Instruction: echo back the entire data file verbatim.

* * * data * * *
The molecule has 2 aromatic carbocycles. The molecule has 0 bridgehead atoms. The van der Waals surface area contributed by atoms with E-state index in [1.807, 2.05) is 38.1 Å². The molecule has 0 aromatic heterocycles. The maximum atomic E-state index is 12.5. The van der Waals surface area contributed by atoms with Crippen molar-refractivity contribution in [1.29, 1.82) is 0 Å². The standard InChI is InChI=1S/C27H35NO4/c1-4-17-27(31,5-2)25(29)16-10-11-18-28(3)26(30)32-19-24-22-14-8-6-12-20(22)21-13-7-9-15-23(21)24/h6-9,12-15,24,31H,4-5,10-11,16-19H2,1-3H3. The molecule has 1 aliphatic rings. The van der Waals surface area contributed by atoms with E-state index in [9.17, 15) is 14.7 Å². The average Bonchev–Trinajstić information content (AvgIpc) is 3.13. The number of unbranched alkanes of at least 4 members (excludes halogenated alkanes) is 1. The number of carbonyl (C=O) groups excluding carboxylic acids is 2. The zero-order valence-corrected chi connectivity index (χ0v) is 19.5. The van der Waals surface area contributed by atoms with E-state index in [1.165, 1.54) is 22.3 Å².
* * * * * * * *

The molecule has 2 aromatic carbocycles. The molecule has 0 bridgehead atoms. The van der Waals surface area contributed by atoms with E-state index in [1.807, 2.05) is 38.1 Å². The molecule has 0 aromatic heterocycles. The maximum atomic E-state index is 12.5. The van der Waals surface area contributed by atoms with Crippen molar-refractivity contribution in [1.29, 1.82) is 0 Å². The standard InChI is InChI=1S/C27H35NO4/c1-4-17-27(31,5-2)25(29)16-10-11-18-28(3)26(30)32-19-24-22-14-8-6-12-20(22)21-13-7-9-15-23(21)24/h6-9,12-15,24,31H,4-5,10-11,16-19H2,1-3H3. The molecule has 1 aliphatic rings. The van der Waals surface area contributed by atoms with E-state index in [9.17, 15) is 14.7 Å². The average Bonchev–Trinajstić information content (AvgIpc) is 3.13. The number of unbranched alkanes of at least 4 members (excludes halogenated alkanes) is 1. The number of carbonyl (C=O) groups excluding carboxylic acids is 2. The zero-order valence-corrected chi connectivity index (χ0v) is 19.5. The van der Waals surface area contributed by atoms with E-state index in [1.165, 1.54) is 22.3 Å².